Softly, Softly, performed at Collection Bar in Richmond is a no-frills production, where the actors have no costumes, props to support their performance, leaving them with nowhere to hide.
I knew this would be a test for the performers and if they were capable of holding the audience’s attention for the performance’s entirety. Admittedly, I was unsure if I would enjoy such a performance that was so stripped back.
The venue, Collection Bar is perfect for something like Softly, Softly. The audience can get comfy, have a cocktail, some tasty foods, and a unique theatre experience. Softly, Softly is broken into three parts, a performance of two short plays from Australian writers and the finale, a preview of Quiet Roar’s upcoming production. The cast is also minimal, just two performers; Erica Chestnut and Ellen O’Connor, both of which were stellar performers. It never once seemed that one was trying to outperform the other, rather, they worked perfectly alongside each other.
The first play was Water Babies written by Maeve Hook. This short play details siblings, Rochy (Chestnut) and Arlo (O’Connor) who have a chance encounter with a giant squid that has washed up on the beach. Although the full story for the siblings isn’t revealed, what can be understood is that both are experiencing a great amount of loss, and it is their support for each other that is helping them survive the pain.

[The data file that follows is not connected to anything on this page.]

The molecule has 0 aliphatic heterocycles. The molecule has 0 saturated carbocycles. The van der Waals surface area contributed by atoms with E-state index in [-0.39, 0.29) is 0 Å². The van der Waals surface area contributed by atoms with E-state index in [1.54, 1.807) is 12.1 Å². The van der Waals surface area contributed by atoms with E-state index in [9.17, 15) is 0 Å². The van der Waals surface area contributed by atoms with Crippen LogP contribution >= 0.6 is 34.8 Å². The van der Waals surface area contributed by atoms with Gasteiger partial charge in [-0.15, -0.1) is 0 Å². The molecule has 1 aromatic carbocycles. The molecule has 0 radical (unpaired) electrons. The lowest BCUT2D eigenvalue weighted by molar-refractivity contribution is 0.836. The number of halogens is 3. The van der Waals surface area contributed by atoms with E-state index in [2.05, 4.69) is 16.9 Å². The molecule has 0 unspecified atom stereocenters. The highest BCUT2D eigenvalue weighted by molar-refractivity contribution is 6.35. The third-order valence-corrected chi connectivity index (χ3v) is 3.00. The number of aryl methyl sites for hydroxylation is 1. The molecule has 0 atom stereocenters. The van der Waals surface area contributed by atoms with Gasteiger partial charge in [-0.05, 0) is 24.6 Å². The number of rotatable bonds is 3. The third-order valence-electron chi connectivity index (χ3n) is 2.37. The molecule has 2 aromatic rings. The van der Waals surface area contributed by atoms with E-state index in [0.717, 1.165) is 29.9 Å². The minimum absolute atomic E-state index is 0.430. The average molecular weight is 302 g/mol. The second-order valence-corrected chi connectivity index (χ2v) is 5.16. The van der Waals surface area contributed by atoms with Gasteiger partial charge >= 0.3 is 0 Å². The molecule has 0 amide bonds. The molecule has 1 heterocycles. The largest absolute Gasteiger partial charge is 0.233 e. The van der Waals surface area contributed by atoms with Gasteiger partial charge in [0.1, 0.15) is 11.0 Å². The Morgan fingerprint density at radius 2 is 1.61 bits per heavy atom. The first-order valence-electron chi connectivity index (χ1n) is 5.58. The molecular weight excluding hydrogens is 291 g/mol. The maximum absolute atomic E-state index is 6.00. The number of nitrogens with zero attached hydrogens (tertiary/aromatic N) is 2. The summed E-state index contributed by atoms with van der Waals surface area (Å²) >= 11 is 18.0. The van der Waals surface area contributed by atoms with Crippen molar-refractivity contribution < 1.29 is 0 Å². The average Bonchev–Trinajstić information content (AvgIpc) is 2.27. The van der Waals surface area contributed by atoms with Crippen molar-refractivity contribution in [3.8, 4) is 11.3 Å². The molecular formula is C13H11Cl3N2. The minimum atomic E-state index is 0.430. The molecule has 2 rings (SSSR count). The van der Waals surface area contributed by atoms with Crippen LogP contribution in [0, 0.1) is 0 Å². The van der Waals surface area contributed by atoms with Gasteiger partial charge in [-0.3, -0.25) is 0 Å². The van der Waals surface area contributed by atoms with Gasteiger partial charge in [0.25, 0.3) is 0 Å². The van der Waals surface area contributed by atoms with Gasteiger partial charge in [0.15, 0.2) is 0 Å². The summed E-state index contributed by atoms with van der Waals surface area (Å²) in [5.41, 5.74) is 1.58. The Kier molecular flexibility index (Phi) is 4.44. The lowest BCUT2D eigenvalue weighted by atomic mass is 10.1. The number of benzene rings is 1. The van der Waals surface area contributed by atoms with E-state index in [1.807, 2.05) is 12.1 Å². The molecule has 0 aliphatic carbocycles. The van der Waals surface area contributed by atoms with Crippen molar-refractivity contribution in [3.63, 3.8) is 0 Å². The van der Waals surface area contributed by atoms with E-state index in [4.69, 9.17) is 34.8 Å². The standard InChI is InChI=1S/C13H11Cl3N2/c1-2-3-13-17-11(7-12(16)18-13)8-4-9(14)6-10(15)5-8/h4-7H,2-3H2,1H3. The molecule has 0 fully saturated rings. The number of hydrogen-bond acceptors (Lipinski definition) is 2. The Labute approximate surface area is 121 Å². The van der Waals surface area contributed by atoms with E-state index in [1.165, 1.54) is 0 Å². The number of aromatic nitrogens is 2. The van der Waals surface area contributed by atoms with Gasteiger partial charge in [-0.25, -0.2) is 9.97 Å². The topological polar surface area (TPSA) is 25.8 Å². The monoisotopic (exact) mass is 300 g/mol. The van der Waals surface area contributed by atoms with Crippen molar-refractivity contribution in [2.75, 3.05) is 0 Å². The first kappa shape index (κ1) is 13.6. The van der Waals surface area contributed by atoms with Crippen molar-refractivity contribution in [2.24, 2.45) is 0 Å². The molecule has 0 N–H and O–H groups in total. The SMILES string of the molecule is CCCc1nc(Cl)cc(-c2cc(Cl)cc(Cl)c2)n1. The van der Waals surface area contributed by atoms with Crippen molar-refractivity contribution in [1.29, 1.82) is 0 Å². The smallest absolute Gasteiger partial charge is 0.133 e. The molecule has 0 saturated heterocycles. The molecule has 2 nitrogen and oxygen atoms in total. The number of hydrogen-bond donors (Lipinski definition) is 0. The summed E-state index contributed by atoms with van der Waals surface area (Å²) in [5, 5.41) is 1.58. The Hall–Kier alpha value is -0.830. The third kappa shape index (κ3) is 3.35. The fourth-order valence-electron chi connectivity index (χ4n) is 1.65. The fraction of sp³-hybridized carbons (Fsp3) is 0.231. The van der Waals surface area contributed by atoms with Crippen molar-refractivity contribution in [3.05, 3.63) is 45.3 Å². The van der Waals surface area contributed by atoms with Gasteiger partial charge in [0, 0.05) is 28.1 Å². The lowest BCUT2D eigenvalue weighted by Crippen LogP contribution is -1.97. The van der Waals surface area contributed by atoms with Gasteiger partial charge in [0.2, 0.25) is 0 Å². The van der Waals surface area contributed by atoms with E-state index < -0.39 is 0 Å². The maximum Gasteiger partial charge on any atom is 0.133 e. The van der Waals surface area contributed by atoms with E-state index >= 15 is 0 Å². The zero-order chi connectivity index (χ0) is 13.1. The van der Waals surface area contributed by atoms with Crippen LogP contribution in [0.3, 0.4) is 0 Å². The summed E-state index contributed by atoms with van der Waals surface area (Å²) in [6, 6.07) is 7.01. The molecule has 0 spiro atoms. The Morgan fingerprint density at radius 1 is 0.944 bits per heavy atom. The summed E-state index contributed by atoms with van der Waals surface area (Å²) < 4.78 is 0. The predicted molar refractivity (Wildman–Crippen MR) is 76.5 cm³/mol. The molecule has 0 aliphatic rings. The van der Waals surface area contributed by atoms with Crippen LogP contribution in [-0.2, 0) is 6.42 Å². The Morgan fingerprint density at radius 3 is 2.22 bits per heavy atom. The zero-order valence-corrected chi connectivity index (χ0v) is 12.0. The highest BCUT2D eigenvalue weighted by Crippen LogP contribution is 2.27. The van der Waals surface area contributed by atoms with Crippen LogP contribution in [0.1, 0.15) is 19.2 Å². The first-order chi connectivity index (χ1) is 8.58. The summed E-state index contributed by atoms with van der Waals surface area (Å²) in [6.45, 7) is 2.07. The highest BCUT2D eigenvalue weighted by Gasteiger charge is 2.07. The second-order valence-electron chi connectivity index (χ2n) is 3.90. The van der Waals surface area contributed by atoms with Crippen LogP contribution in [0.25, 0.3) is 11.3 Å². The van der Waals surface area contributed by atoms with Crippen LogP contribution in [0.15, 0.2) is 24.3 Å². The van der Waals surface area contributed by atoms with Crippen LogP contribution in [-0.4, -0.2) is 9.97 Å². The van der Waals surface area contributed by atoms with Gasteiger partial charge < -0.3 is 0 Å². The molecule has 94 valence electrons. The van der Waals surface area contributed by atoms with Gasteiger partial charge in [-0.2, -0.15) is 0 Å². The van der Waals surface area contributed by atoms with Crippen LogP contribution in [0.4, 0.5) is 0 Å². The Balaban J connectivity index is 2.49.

After a short interval, and a fancy cocktail, Therapy, written by Barbara Yazbeck was next. Chestnut plays a woman coming to see a massage therapist (O’Connor) for some much-needed respite from the stress of her life. After the years that humanity have collectively spent in lockdowns and quarantine, it will never be surprising when a workplace has had those years imprinted on them.
Although not a direct reflection of post-lockdown life, the stress that we all felt coming back into society were already there. Both pieces performed truly demonstrated each performers talent. But for me, there was just something about Therapy that I found exemplified this the most.
I really enjoyed Softly, Softly the venue was comfortable and intimate, and both short plays were neither confronting nor pretentious. Instead, they were witty and entertaining. Director, Lennie Messing has curated a night of theatre that is unique, entertaining, will be accessible to all, and is actually a great introduction to theatre.
Quiet Roar’s Softly, Softly is playing at Collection Bar in Richmond, Melbourne on Tuesdays in February and have remaining dates on the 21st and 28th. We attended the performance on the 14th for the purpose of this review.
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Photography by Clare Hamer.